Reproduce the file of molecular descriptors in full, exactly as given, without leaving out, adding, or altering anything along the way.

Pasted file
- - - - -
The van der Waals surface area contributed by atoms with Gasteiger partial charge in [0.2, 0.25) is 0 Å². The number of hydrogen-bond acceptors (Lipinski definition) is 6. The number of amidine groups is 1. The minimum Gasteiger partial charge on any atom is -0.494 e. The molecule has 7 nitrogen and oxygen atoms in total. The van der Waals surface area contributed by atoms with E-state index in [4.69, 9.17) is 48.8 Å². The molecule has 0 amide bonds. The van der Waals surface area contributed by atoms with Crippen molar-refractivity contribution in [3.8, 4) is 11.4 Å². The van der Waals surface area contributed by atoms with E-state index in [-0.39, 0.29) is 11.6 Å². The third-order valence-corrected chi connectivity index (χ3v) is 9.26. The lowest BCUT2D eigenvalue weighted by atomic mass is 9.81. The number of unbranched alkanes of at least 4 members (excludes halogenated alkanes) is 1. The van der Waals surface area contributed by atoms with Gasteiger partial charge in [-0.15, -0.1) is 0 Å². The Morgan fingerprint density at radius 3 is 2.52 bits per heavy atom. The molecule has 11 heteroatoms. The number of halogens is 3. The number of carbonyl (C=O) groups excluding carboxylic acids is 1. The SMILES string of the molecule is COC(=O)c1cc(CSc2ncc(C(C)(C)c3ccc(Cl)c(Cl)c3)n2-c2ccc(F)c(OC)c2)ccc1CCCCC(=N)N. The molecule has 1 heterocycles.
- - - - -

The van der Waals surface area contributed by atoms with Gasteiger partial charge in [0.2, 0.25) is 0 Å². The number of hydrogen-bond acceptors (Lipinski definition) is 6. The number of amidine groups is 1. The minimum Gasteiger partial charge on any atom is -0.494 e. The molecule has 7 nitrogen and oxygen atoms in total. The van der Waals surface area contributed by atoms with E-state index in [4.69, 9.17) is 48.8 Å². The molecule has 0 amide bonds. The van der Waals surface area contributed by atoms with Crippen molar-refractivity contribution in [3.8, 4) is 11.4 Å². The van der Waals surface area contributed by atoms with E-state index in [-0.39, 0.29) is 11.6 Å². The third-order valence-corrected chi connectivity index (χ3v) is 9.26. The lowest BCUT2D eigenvalue weighted by atomic mass is 9.81. The number of unbranched alkanes of at least 4 members (excludes halogenated alkanes) is 1. The van der Waals surface area contributed by atoms with Gasteiger partial charge in [-0.15, -0.1) is 0 Å². The Morgan fingerprint density at radius 3 is 2.52 bits per heavy atom. The molecule has 11 heteroatoms. The number of halogens is 3. The number of carbonyl (C=O) groups excluding carboxylic acids is 1. The SMILES string of the molecule is COC(=O)c1cc(CSc2ncc(C(C)(C)c3ccc(Cl)c(Cl)c3)n2-c2ccc(F)c(OC)c2)ccc1CCCCC(=N)N. The molecule has 1 heterocycles.